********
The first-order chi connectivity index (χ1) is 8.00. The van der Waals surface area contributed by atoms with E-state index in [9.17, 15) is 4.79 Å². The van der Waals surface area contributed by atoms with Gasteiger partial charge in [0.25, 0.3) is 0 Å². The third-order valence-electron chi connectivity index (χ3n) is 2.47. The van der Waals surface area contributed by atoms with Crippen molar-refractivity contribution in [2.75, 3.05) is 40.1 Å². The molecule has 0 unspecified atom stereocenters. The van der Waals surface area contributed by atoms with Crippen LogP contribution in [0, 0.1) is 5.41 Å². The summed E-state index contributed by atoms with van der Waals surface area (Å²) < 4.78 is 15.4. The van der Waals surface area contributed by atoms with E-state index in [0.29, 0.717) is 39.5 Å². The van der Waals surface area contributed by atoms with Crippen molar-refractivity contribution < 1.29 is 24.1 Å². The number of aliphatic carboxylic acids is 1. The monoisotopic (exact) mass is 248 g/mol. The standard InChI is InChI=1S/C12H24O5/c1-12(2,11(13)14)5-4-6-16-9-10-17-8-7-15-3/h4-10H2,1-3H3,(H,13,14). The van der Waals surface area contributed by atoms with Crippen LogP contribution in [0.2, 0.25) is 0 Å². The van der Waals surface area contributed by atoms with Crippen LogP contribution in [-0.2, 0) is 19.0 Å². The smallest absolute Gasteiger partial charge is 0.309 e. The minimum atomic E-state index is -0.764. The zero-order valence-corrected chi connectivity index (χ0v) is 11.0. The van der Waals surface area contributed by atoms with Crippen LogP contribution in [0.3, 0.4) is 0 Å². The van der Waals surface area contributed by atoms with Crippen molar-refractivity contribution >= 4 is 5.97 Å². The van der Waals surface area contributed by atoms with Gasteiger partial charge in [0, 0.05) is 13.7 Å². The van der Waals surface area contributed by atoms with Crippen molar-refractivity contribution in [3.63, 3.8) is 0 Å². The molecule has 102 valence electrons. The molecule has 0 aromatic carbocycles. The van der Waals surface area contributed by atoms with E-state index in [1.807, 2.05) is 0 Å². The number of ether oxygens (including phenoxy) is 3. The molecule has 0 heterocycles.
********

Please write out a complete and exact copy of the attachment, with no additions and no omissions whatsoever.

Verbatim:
The first-order chi connectivity index (χ1) is 8.00. The van der Waals surface area contributed by atoms with E-state index in [9.17, 15) is 4.79 Å². The van der Waals surface area contributed by atoms with Gasteiger partial charge in [0.25, 0.3) is 0 Å². The third-order valence-electron chi connectivity index (χ3n) is 2.47. The van der Waals surface area contributed by atoms with Crippen molar-refractivity contribution in [2.75, 3.05) is 40.1 Å². The molecule has 0 unspecified atom stereocenters. The van der Waals surface area contributed by atoms with Crippen LogP contribution in [0, 0.1) is 5.41 Å². The summed E-state index contributed by atoms with van der Waals surface area (Å²) < 4.78 is 15.4. The van der Waals surface area contributed by atoms with E-state index in [0.29, 0.717) is 39.5 Å². The van der Waals surface area contributed by atoms with Crippen molar-refractivity contribution < 1.29 is 24.1 Å². The number of aliphatic carboxylic acids is 1. The monoisotopic (exact) mass is 248 g/mol. The standard InChI is InChI=1S/C12H24O5/c1-12(2,11(13)14)5-4-6-16-9-10-17-8-7-15-3/h4-10H2,1-3H3,(H,13,14). The van der Waals surface area contributed by atoms with Crippen LogP contribution in [0.2, 0.25) is 0 Å². The van der Waals surface area contributed by atoms with Crippen LogP contribution in [-0.2, 0) is 19.0 Å². The smallest absolute Gasteiger partial charge is 0.309 e. The minimum atomic E-state index is -0.764. The zero-order valence-corrected chi connectivity index (χ0v) is 11.0. The van der Waals surface area contributed by atoms with Crippen LogP contribution in [0.3, 0.4) is 0 Å². The van der Waals surface area contributed by atoms with Crippen molar-refractivity contribution >= 4 is 5.97 Å². The van der Waals surface area contributed by atoms with Gasteiger partial charge in [0, 0.05) is 13.7 Å². The van der Waals surface area contributed by atoms with Crippen molar-refractivity contribution in [3.63, 3.8) is 0 Å². The molecule has 102 valence electrons. The molecule has 0 aromatic carbocycles. The van der Waals surface area contributed by atoms with E-state index in [1.807, 2.05) is 0 Å². The number of ether oxygens (including phenoxy) is 3. The molecule has 0 heterocycles.